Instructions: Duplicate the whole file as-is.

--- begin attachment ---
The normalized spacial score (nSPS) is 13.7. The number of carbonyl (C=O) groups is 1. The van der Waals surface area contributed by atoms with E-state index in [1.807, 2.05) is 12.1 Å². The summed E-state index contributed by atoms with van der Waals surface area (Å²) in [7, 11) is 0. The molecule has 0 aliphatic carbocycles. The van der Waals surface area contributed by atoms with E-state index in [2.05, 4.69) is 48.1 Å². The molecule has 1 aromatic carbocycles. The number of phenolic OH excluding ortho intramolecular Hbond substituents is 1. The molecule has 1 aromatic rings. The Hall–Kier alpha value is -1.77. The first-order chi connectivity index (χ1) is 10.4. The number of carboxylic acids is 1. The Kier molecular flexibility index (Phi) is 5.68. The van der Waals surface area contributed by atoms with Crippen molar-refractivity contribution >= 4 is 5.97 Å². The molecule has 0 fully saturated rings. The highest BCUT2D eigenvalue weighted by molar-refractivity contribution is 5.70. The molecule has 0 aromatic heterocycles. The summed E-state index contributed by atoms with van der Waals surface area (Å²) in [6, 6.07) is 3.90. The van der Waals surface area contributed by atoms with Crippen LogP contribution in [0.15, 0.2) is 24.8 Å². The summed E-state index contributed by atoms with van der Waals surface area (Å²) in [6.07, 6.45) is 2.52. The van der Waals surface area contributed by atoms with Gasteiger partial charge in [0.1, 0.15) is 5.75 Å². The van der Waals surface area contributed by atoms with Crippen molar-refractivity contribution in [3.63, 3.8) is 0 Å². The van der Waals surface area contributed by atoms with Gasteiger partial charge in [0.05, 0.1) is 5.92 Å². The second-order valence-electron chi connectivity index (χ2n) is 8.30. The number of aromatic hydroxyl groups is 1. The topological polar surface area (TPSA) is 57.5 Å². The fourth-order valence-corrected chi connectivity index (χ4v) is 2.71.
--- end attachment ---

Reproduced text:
The normalized spacial score (nSPS) is 13.7. The number of carbonyl (C=O) groups is 1. The van der Waals surface area contributed by atoms with E-state index in [1.807, 2.05) is 12.1 Å². The summed E-state index contributed by atoms with van der Waals surface area (Å²) in [7, 11) is 0. The molecule has 0 aliphatic carbocycles. The van der Waals surface area contributed by atoms with E-state index in [2.05, 4.69) is 48.1 Å². The molecule has 1 aromatic carbocycles. The number of phenolic OH excluding ortho intramolecular Hbond substituents is 1. The molecule has 1 aromatic rings. The Hall–Kier alpha value is -1.77. The first-order chi connectivity index (χ1) is 10.4. The number of carboxylic acids is 1. The Kier molecular flexibility index (Phi) is 5.68. The van der Waals surface area contributed by atoms with Crippen molar-refractivity contribution >= 4 is 5.97 Å². The molecule has 0 fully saturated rings. The highest BCUT2D eigenvalue weighted by molar-refractivity contribution is 5.70. The molecule has 0 aromatic heterocycles. The summed E-state index contributed by atoms with van der Waals surface area (Å²) in [6, 6.07) is 3.90. The van der Waals surface area contributed by atoms with Crippen LogP contribution in [0.15, 0.2) is 24.8 Å². The summed E-state index contributed by atoms with van der Waals surface area (Å²) in [6.07, 6.45) is 2.52. The van der Waals surface area contributed by atoms with Gasteiger partial charge in [0.1, 0.15) is 5.75 Å². The van der Waals surface area contributed by atoms with Crippen molar-refractivity contribution in [3.63, 3.8) is 0 Å². The van der Waals surface area contributed by atoms with Gasteiger partial charge in [0.05, 0.1) is 5.92 Å². The second-order valence-electron chi connectivity index (χ2n) is 8.30. The number of aromatic hydroxyl groups is 1. The topological polar surface area (TPSA) is 57.5 Å². The fourth-order valence-corrected chi connectivity index (χ4v) is 2.71.